Then the whole Prop 8 thing came along and I began seriously questioning everything.  I started doing some business travel, and one evening after work, for some reason I still haven't figured out, I decided I was gonna go get some non-Salt-Lake-approved underwear.  It'd been a lotta years since I'd even let myself consider doing such a thing, so I played it safe and went to Nordstrom and got some boring white Hugo Boss briefs.  Not the same cut as little boys wear, but they were still called "briefs" on the package.  Took 'em back to my hotel room, and tried 'em out next morning after showering for work.

I couldn't believe how it felt.  I could actually feel the fabric of my jeans against the skin of my thighs.  Damn it felt good.  It wasn't a sexual thing, either.  It was sensual.  There's a big difference.  Look it up if you don't know it.  Didn't take me long to realize that wearing the g's all those years seemed to have basically deadened the skin sensitivity everywhere the g's touched.  I was hooked.

I liked wearing t-shirts to absorb sweat so I figured I'd just stick with the garmie tops for a while, why pop for a bunch of new t-shirts when I already had enough.  But I obviously needed more bottoms, so I got adventurous and went for some black Calvin Klein boxer-briefs.  That was a big step.  Non-white underwear?  After so many years of nothing but garmies?  I felt dangerously daring as I tried those on for the first time.  Then I got even more reckless and got some bright blue ones.  And soon after, the garmie tops started to wear out, and I decided transition time was over.  Why halt between two opinions.  So I chucked the lot, got a whole stack of regular t-shirts, and haven't looked back.  And now I have evolved to complete decadence, with bright red boxer shorts that have sharks all over them, and the sharks are saying "Bite me."  Bright orange ones with hamburgers and french fries on them and the words "Check out my junk."  Bright blue ones with whales and the words "This blows."  And they are SO comfortable.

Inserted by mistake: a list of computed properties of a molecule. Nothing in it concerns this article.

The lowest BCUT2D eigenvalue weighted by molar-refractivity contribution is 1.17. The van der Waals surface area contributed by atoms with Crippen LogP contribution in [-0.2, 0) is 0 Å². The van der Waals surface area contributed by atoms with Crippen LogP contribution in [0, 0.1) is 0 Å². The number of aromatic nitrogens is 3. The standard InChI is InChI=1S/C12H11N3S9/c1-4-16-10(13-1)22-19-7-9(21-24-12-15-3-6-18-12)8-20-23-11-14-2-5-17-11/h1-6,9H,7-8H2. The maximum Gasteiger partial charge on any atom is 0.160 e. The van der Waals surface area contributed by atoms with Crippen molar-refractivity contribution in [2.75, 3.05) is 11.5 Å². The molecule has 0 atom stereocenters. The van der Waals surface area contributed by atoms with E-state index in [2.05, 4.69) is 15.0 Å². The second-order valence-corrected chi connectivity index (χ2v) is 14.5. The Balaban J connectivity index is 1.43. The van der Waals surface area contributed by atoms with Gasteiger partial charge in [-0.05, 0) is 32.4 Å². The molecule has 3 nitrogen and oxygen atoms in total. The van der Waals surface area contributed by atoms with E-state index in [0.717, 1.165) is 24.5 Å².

Taking off the garmies for the last time seems to all endowed active Mormons the ultimate act of rebellion and defiance.  I'm sorry but that's just weird.  The whole idea that you can judge someone's religious commitment by their underwear.  And there are so many stupid myths about it all too.  First of all, the recommend question is wrong.  You didn't make a covenant to wear the garment night and day, you were "instructed" to "wear it throughout your life."  And what that phrase means is up to each person.  But Mormon culture loves its cheap and easy talismans for judging others, and wearing the garmies has become one of those.  Nobody seems to know that 24/7 garment wearing was NOT the rule until Joseph F. Smith, the original Garment Nazi, took over as church president in 1901.  He preached that the original garment design was revealed straight from heaven and should never change.  He instituted the 24/7 wearing requirement.  He had those new rules posted in all the temples.  And what did his successor Heber Grant do when he took over?  He promptly ordered all those instructions taken down and burned--yes, burned--and authorized the most significant changes to garment design ever, to that point.

All of that is academic to me now, of course, since I no longer accept any of the premises for garment-wearing.  But researching and reading the history of the garment was one of the things that contributed to my progress out of the church.  More contradictory statements and claims by different people who all claimed to be inspired when they spoke.  It became clear that the garment was just another man-made pro forma ritualistic practice that one particular sect decided to cling to, like a barnacle, as a badge of uniqueness. One that, conveniently, became a revenue-generator for the church.  Funny how that works sometimes.